From the film’s opening shot of two young men covered in thick, blue paint, trekking through the lush Trinidadian rainforest, “Play the Devil” captivates. The film’s central queer relationship juxtaposed with the natural countryside pushes conventional boundaries in a way that feels intoxicating, transgressive, and, ultimately, necessary.

Set in the lovely hilltop village of Paramin, the film tells the story of a gifted 18-year-old, Gregory, who is his working-class family’s only hope for financial success. He’s favored to win a scholarship to medical school, but secretly wants to be a photographer. His world spins out of control when he meets James, a wealthy businessman whose offer of friendship and guidance comes with strings attached. As James’ romantic advances become more menacing, Gregory’s initial compliance changes to rejection as the consequences threaten to ruin his future and his life.

The synopsis reads: “On Carnival Monday, when young men cover themselves in blue paint, dress as devils and become lost in the frenzy of drumming and howling in the Jab, a symbolic dance that allows them to flirt with evil for a day, Gregory and James face each other once again. ‘Play the Devil’ depicts what can happen when the promise of innocence is broken and the spirit of Jab takes hold of us.”

James begins his relationship with Gregory as a mentorship, giving him scholarship information and buying him a camera, so he can start taking pictures more seriously. But from the beginning, it’s clear that something’s amiss in the subtle way he gazes into Greg’s eyes, casting a spell largely from his power, status, and ability to promote the young man’s talent.

A sensitive soul, Greg finds solace at James’s beach house in Balandra where they swim, share photos and, ultimately, make love. He asks the older man why he stays in a loveless marriage, to which he replies, “Michaela’s my everything, I stay for her.” But just as their relationship begins, Greg is overcome with the shame of his sexual transgression and pushes James away, though the older man can’t seem to take no for an answer, inserting himself into Greg’s family life, offering to pay his brother Fayne’s bail for a drug charge.

When the stress of his romantic situation with James leads Greg to fail his math test, and Granny gives his college money to James to help bail Fayne out, it seems as if Gregory’s life is heading nowhere fast.

The lush landscape of Trinidad foregrounds the well-paced, beautifully shot, and brilliantly cast drama. Paramin village sits on one of the highest points in North-West Trinidad, sprawling and steep, with sweeping views of the Caribbean Sea. Cut to Carnival Monday, when Paramin becomes the realm of the blue devils — traditional masqueraders covered in blue grease and powder who take to the streets. The residents paint themselves, put on wings and horns, blow fire, and dance out their demons with pitchforks. The visuals mesmerize and delight, weaving a spell over the viewer that culminates in a heated confrontation between Greg and James that changes both of their lives forever.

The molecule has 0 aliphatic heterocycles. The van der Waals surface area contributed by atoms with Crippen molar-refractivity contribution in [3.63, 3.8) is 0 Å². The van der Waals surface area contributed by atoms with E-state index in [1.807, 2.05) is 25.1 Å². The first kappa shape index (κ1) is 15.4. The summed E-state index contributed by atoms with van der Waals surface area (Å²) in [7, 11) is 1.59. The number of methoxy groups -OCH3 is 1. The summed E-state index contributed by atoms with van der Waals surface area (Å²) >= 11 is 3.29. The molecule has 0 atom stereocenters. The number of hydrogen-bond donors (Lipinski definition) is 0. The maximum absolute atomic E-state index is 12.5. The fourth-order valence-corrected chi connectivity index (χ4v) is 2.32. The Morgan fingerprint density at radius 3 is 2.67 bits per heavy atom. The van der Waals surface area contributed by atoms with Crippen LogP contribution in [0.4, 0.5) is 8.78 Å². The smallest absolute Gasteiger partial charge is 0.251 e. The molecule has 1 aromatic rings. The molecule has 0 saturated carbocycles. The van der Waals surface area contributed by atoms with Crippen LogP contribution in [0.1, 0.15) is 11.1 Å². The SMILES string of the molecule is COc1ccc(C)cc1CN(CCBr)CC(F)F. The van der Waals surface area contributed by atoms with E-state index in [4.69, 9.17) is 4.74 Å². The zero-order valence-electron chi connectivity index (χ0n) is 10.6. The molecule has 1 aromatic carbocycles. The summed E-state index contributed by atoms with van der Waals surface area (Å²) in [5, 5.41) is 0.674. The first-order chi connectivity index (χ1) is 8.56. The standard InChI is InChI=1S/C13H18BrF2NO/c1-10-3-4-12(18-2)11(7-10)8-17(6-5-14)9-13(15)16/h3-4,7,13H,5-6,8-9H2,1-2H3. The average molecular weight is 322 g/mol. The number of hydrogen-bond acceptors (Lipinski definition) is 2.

In the end, Gregory’s inability to reckon with his sexuality leads him to aggression and ultimately death, as he is unable to carry on living in a family and society that effectively (spoiler alert) drives him to murder James. It’s a poetic, albeit disturbing ending, as he and his best friend, covered in blue paint, come to the edge of a lake after their long trek, wading far out until their heads are submerged by water.

Director Maria Govan notes that one of her inspirations for “Play the Devil” was the story of a Trinidadian teenager who committed suicide after his lover threatened to out him to his family. It is this constant criticism from his family – his drug-addicted father calls him “soft,” his drug-dealing brother Fayne says he can’t let people walk all over him, and his gun-toting best friend Dev tries to get him laid – that spurs him to commit reckless acts to reassert his masculinity, like sleeping with a girl he hardly knows and fighting James, an act that has tragic consequences.

One of the film’s greatest strengths is its complex depictions of male relationships – among them: father to son, son to father, brother to brother, lover to young man, and young man to lover – that are rarely explored with as much nuance as can be found here. Much of this is owing to the sensibilities of Govan. She traverses gender norms and sexuality deftly, likely informed by her lived experiences as a queer Caribbean woman.

And though Gregory negotiates his relationships with a kind of resilience and inner wisdom, ultimately his family and friends rob him of options for a better life, damage him, and destroy his chances at a bright future. In the end, the picture is so bleak that he succumbs to desperation.

“Play the Devil” is a must see.

It next screens at the 24th New York African Film Festival on Sunday, May 7, 2017 at 8:45pm at Lincoln Center. Tix: